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Volume 4, Issue 6
October 24, 2001

In this issue:

Duffield Hall project to use blasting to remove rock

The McCarthy/Welliver McGuire joint venture and their excavator Paolangeli Contractor are busy with the last of the mass earth removals in preparation for the final rock removal at the Duffield Hall site on the Cornell Engineering Quad. Blasting techniques will be used to remove about 3,000 cubic yards of rock over a period of one to two weeks beginning perhaps as early as today (Oct. 24). Two time periods have been identified for blasting: 10:15 to 10:55 a.m. and 2:35 to 3:15 p.m. These times were selected to coincide with classes in session, which will minimize the number of pedestrians moving about the quad periphery. Blasting is scheduled to take place twice daily Monday through Thursday, but only the morning slot will be used on Friday to be sure there is ample time to complete the blasting process and secure the site for the weekend.

For news and updates on construction activities, subscribe to the Duffield Hall mailing list. To subscribe, send e-mail to with this message: SUBSCRIBE DUFFIELD-L FIRSTNAME LASTNAME, substituting your name for "Firstname Lastname."

If you have questions or need additional information, please visit the web site,, or contact the Duffield Hall project team at or 255-8951.

Name change approved for ChemE

A request by the School of Chemical Engineering to change the unit's name to School of Chemical and Biomolecular Engineering has been approved by Dean Harold Craighead and Provost Biddy Martin and was presented to the Board of Trustees over the weekend.

Biomolecular engineering was defined at a 1991 National Institute of Health meeting as "research at interface of biology and chemical engineering and is focused at the molecular level."

The School of Chemical Engineering has had continuous research and teaching in biomolecular engineering since 1955; that activity has grown to a point where one-third of the faculty members have all of their research efforts in the biomolecular area and an additional one-third have a portion of their research interests in biomolecular engineering.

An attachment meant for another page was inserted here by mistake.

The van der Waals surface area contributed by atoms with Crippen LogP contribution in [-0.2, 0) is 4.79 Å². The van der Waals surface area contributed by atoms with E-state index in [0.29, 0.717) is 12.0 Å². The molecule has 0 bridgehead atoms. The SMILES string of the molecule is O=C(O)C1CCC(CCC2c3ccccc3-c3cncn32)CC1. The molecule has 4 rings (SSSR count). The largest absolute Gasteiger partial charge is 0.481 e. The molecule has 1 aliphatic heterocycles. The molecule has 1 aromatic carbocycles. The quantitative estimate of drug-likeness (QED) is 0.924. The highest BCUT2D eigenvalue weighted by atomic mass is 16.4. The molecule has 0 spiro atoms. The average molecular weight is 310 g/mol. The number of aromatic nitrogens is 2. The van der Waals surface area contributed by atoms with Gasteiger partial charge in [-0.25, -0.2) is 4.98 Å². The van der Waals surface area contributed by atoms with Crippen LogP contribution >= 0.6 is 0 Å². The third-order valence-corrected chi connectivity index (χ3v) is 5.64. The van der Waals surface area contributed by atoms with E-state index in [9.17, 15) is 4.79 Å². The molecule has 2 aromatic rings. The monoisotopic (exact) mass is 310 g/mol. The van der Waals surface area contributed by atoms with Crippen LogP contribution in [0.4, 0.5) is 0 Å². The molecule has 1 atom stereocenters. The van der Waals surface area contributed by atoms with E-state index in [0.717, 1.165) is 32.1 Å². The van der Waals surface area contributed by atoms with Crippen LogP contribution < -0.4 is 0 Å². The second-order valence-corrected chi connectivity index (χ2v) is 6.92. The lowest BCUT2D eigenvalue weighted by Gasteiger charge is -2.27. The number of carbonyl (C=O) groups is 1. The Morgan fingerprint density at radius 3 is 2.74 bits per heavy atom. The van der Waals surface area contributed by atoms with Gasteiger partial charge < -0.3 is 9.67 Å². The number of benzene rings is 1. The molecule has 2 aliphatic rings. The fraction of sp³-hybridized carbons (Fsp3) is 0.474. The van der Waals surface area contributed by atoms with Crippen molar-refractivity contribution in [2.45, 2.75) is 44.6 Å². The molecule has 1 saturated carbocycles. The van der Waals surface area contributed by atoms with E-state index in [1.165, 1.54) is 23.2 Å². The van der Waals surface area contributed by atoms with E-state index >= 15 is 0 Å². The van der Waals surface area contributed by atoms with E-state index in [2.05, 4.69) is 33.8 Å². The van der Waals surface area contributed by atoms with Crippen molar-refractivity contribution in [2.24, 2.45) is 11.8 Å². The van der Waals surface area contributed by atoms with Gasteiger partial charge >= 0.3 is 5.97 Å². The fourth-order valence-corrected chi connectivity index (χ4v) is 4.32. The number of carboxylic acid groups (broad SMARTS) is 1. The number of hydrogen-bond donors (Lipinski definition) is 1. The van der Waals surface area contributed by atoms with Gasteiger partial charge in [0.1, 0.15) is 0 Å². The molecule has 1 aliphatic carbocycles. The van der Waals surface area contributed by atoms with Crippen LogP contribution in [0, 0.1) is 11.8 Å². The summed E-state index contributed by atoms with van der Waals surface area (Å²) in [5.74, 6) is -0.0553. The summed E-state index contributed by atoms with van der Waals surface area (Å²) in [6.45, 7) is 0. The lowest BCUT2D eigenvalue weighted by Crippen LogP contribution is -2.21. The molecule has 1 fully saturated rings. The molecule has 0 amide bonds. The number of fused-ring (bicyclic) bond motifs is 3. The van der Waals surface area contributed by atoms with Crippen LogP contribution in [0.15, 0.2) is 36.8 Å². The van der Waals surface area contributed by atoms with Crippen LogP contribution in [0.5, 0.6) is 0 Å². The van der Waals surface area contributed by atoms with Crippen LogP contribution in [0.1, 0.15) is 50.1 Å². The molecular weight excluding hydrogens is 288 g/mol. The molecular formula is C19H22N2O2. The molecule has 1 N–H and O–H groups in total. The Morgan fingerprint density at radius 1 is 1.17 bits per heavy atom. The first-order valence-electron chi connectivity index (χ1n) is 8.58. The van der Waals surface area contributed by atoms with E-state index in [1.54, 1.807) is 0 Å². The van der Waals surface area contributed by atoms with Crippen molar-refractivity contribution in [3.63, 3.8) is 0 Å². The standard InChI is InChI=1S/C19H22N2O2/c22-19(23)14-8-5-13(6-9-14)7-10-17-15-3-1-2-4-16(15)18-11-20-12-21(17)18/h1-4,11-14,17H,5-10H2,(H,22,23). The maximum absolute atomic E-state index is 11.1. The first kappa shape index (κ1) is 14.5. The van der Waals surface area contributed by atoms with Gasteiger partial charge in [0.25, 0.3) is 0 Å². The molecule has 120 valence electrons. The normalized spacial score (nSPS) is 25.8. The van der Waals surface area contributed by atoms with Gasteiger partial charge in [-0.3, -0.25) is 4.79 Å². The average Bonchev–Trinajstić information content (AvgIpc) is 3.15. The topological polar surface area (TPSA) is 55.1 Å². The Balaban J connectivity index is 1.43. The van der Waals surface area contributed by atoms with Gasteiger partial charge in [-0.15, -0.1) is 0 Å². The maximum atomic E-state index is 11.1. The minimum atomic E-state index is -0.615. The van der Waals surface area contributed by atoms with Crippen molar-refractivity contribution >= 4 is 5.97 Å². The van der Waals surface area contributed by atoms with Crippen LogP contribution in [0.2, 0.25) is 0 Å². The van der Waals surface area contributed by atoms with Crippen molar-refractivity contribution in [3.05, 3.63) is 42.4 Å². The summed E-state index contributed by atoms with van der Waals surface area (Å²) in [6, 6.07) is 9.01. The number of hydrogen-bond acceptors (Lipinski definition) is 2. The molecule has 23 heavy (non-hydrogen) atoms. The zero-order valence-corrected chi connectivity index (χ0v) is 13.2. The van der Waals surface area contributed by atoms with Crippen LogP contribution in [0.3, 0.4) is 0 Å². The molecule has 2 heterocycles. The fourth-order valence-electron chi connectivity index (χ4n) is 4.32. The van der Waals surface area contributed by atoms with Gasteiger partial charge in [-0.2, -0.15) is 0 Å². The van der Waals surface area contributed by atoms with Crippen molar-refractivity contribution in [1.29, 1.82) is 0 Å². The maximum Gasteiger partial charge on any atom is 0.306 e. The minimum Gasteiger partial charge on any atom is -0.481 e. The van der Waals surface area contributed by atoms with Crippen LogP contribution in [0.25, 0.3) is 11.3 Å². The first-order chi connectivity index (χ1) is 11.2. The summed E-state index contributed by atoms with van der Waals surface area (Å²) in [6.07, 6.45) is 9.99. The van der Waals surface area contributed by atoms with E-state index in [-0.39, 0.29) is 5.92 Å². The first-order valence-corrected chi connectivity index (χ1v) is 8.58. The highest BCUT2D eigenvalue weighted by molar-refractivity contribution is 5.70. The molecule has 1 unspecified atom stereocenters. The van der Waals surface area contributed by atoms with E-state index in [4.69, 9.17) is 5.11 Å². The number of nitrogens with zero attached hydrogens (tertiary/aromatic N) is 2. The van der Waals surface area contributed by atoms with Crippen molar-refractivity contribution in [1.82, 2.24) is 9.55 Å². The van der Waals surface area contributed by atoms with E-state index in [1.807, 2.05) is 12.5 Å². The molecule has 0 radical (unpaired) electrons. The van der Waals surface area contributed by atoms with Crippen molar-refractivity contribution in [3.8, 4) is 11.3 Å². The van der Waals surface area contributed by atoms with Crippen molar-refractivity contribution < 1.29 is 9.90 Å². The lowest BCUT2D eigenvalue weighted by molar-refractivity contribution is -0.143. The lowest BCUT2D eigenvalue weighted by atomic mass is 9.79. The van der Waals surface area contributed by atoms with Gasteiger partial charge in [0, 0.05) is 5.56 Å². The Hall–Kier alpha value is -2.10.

The School of Chemical and Biomolecular Engineering is in the process of establishing a new biomolecular engineering track for students interested in emphasizing education in this area.

Five receive tenure appointments

At their recent meeting, the Cornell University Board of Trustees elected the following faculty members to appointments as associate professor with indefinite tenure, effective November 1, 2001:

* Manfred Lindau, Applied and Engineering Physics
* Louis Derry, Earth and Atmospheric Sciences
* Marjolein van der Meulen, Mechanical and Aerospace Engineering
* Yuri Suzuki, Materials Science and Engineering
* Ron Elber, Computer Science

Shmoys named ACM Fellow

The Association for Computing Machinery (ACM) has invited Prof. David Shmoys, ORIE, to become an ACM Fellow. The designation "ACM Fellow" is conferred on those who have distinguished themselves by outstanding technical and professional achievements in information technology and who are currently members of ACM and have been members for the preceding 5 years. The award recognizes members who make significant contributions to information technology and identifies persons who are available for expert advice, and who advance computer science and information technology as respected disciplines.

Fetters, ReVelle are Upson Visiting Professors